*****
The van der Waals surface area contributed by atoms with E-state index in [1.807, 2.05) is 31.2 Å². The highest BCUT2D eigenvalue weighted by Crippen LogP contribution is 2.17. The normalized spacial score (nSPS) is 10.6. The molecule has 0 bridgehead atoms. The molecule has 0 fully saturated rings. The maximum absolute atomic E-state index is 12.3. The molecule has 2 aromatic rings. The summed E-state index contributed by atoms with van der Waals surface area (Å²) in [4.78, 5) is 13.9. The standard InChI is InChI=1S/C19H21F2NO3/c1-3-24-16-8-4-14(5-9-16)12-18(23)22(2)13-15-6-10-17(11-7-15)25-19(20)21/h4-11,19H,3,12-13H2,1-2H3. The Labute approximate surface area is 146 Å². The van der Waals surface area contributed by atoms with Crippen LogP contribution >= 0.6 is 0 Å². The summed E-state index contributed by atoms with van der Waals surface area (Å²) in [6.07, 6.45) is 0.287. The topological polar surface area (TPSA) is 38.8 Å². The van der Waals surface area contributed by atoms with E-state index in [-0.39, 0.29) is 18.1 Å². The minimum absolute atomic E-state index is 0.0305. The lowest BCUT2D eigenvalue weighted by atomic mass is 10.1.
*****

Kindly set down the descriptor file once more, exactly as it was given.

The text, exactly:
The van der Waals surface area contributed by atoms with E-state index in [1.807, 2.05) is 31.2 Å². The highest BCUT2D eigenvalue weighted by Crippen LogP contribution is 2.17. The normalized spacial score (nSPS) is 10.6. The molecule has 0 bridgehead atoms. The molecule has 0 fully saturated rings. The maximum absolute atomic E-state index is 12.3. The molecule has 2 aromatic rings. The summed E-state index contributed by atoms with van der Waals surface area (Å²) in [4.78, 5) is 13.9. The standard InChI is InChI=1S/C19H21F2NO3/c1-3-24-16-8-4-14(5-9-16)12-18(23)22(2)13-15-6-10-17(11-7-15)25-19(20)21/h4-11,19H,3,12-13H2,1-2H3. The Labute approximate surface area is 146 Å². The van der Waals surface area contributed by atoms with Crippen LogP contribution >= 0.6 is 0 Å². The summed E-state index contributed by atoms with van der Waals surface area (Å²) in [6.07, 6.45) is 0.287. The topological polar surface area (TPSA) is 38.8 Å². The van der Waals surface area contributed by atoms with E-state index in [-0.39, 0.29) is 18.1 Å². The minimum absolute atomic E-state index is 0.0305. The lowest BCUT2D eigenvalue weighted by atomic mass is 10.1.